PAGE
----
Sam Tanenhaus looks at how the presidency has become a whole lot less imperial.
AS the debate on the Syria intervention began in Congress last week, some wondered why President Obama, who has been frustrated repeatedly by Republican legislators, would risk being thwarted yet again and possibly jeopardize the ability of future presidents to pursue ambitious foreign policy objectives.
In explaining his decision, Mr. Obama stressed constitutional imperatives. “I’m the president of the world’s oldest constitutional democracy,” he said, adding that he must respect “members of Congress who want their voices to be heard.”
But Mr. Obama might also have been acknowledging something else: that he holds office at a time when the presidency itself has ceded much of its power and authority to Congress. His predecessors found this, too. Bill Clinton discovered it after the 1994 election, when Newt Gingrich, the architect of the Republican victory in the House, briefly seemed the most powerful politician in the land.
George W. Bush discovered it 10 years later when he claimed a mandate after his re-election, only to see two of his prized programs — privatizing Social Security and immigration reform — wither amid resistance in Congress.
Or, it could be that the presidency is as powerful as ever, and Bush never had the mandate he claimed after a very narrow victory in an election marred by swift boat politics. Hmm, which is more likely?
Come inside for more punditry.
Maureen Dowd goes out of her way to irritate me.
The winner of the Nobel Peace Prize had been up late pleading for war.
The president looked exhausted as he met the press in St. Petersburg on Friday. The man elected because of his magical powers of persuasion had failed to persuade other world leaders at dinner the night before about a strike on Syria.
He said he had told his fellow leaders, “I was elected to end wars and not start them.”
But in life, and especially in Washington, people sometimes end up becoming what they start out scorning.
It's not that I disagree with her about the bitter irony around this moment. It's Dowd's irrestiable urge to couch everything in the terminology of a high school snit that drives me to distraction. For example, the title of this piece, "Barry’s War Within." It's not cute, Maureen. And it's not seventh grade.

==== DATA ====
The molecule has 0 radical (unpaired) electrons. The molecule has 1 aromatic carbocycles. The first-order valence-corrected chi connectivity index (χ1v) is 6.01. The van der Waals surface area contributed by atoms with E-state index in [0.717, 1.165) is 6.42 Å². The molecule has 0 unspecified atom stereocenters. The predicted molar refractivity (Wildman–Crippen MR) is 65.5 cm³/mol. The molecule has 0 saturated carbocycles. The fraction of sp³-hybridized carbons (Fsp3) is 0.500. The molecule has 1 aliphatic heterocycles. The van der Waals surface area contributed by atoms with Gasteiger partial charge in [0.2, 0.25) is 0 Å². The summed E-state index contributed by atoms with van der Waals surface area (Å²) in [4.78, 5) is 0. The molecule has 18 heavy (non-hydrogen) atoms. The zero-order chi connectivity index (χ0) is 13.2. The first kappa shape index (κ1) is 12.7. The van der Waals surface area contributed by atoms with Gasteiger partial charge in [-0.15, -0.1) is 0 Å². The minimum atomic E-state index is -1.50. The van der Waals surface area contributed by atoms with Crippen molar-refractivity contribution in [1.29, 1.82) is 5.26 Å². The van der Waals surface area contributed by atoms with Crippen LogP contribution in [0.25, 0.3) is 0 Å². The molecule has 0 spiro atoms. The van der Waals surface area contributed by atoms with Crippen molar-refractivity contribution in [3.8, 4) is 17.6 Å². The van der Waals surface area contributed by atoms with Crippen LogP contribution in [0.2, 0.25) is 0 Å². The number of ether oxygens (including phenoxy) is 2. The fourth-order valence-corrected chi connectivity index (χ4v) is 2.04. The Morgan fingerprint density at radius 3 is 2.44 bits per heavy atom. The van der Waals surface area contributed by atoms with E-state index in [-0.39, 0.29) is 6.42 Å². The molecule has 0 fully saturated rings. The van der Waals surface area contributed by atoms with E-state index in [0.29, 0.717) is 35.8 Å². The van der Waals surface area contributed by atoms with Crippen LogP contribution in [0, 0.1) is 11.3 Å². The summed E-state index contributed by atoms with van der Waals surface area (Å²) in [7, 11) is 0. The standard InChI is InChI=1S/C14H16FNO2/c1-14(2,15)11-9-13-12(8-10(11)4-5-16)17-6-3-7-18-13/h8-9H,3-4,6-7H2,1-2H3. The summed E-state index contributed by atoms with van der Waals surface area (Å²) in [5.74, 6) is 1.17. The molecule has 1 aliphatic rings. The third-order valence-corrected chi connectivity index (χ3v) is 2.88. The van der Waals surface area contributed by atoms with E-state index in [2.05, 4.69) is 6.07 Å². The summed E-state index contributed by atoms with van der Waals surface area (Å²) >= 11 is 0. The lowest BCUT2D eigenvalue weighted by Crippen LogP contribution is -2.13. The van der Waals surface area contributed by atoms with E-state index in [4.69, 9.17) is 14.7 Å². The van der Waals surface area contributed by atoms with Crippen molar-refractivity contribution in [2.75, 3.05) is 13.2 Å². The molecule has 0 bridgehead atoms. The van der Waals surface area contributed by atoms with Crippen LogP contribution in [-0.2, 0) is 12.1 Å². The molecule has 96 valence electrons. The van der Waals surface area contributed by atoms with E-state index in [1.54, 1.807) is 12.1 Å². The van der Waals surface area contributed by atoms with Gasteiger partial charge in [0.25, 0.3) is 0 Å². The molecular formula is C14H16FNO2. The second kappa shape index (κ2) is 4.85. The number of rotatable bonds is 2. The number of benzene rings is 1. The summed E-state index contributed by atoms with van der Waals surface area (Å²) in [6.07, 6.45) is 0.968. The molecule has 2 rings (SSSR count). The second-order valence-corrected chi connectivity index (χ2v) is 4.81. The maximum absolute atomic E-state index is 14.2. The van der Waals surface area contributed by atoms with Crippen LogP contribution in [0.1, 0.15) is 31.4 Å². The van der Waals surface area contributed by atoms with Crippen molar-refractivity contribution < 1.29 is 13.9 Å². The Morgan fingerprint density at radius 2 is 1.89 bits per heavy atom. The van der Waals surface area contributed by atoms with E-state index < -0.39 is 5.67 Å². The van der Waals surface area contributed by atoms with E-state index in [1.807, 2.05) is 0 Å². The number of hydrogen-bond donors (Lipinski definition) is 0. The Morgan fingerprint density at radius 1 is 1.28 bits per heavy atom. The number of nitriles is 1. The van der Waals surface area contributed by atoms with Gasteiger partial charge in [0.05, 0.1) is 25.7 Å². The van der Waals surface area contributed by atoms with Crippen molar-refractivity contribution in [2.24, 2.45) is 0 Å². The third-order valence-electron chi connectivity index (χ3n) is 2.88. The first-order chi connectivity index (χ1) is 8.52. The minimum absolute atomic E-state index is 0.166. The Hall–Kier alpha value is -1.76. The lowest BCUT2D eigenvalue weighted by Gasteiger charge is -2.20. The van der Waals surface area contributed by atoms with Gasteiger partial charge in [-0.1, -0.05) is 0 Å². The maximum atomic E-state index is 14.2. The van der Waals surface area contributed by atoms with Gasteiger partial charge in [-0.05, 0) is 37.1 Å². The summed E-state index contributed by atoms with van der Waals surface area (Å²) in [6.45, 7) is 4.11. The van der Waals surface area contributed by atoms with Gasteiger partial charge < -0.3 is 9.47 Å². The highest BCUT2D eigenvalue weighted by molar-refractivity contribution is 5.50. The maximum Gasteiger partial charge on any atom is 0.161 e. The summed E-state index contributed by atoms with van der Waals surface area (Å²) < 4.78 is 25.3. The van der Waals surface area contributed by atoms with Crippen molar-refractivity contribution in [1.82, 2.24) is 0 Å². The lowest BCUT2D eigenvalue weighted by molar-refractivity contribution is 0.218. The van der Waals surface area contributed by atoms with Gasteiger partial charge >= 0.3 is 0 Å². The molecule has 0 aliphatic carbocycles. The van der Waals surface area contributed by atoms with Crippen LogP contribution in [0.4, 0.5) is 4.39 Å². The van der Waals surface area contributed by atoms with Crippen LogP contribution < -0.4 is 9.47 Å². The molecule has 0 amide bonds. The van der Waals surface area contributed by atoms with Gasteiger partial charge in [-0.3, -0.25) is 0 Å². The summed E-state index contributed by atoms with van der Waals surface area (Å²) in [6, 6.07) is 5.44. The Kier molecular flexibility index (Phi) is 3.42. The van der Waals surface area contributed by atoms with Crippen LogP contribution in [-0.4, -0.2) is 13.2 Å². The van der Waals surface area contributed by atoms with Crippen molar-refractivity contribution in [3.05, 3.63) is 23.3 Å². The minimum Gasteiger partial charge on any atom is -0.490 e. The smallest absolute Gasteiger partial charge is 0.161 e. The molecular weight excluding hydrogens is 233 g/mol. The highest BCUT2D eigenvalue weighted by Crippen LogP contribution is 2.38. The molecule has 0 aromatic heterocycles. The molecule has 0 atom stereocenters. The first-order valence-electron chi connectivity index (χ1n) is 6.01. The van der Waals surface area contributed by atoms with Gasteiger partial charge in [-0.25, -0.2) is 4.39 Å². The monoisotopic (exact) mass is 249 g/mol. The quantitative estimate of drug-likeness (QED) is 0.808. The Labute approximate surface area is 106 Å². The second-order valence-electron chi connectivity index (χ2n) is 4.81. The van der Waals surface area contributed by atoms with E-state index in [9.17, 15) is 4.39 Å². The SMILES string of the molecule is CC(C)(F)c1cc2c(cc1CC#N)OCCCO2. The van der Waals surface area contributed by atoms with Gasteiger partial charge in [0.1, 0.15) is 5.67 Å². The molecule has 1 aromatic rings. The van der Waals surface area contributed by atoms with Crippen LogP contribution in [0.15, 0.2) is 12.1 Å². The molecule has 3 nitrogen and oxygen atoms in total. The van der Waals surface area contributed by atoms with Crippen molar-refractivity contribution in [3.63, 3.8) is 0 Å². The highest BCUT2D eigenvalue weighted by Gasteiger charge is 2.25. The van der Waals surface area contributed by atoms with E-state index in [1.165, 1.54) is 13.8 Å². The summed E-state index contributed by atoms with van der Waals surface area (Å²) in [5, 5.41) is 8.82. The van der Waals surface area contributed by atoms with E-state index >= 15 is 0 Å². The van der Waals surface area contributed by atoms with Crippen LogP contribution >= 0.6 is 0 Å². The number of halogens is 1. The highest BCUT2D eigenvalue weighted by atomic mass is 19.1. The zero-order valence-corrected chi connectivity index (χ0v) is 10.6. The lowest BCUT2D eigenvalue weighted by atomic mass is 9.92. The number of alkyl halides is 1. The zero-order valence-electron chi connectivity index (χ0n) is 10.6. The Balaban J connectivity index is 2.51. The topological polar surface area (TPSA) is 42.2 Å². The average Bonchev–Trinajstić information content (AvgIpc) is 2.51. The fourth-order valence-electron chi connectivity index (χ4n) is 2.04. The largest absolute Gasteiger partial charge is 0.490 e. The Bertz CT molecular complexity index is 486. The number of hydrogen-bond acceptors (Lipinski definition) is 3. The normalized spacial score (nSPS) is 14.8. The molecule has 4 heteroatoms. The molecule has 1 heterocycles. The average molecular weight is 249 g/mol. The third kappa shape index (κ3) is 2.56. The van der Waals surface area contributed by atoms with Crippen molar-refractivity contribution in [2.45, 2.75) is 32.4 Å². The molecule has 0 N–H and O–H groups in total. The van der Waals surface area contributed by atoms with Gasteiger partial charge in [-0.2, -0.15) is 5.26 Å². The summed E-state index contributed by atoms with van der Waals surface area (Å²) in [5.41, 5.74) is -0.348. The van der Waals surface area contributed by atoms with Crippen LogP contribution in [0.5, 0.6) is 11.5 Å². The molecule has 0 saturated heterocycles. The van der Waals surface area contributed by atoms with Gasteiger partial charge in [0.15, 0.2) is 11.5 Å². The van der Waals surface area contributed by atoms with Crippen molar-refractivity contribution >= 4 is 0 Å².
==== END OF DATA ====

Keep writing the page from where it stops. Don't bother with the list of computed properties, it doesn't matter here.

Frank Bruni has the opposite problem
OUR country is about to make the most excruciating kind of decision, the most dire: whether to commence a military campaign whose real costs and ultimate consequences are unknowable.
But let’s by all means discuss the implications for Marco Rubio, Rand Paul, Iowa, New Hampshire and 2016. Yea or nay on the bombing: which is the safer roll of the dice for a Republican presidential contender? Reflexively, sadly, we journalists prattle and write about that. We miss the horse race of 2012, not to mention the readership and ratings it brought. The next election can’t come soon enough.
The media has a wearying tendency — a corrosive tic — to put everything that happens in Washington through the same cynical political grinder, subjecting it to the same cynical checklist of who’s up, who’s down, who’s threading a needle, who’s tangled up in knots, what it all means for control of Congress after the midterms, what it all means for control of the White House two years later.
Rather than showing how much he looks down on the people he writes aboutm ala Dowd, Bruni is intent on writing with the kind of heavy solemnity that makes it clear he believes his words should be shipped to you on stone tablets. Plus he's wrong 99.9% of the time.
<Ross Douthat is terribly concerned for the president. Terribly.
Ladies and gentlemen, welcome to a foreign policy fiasco.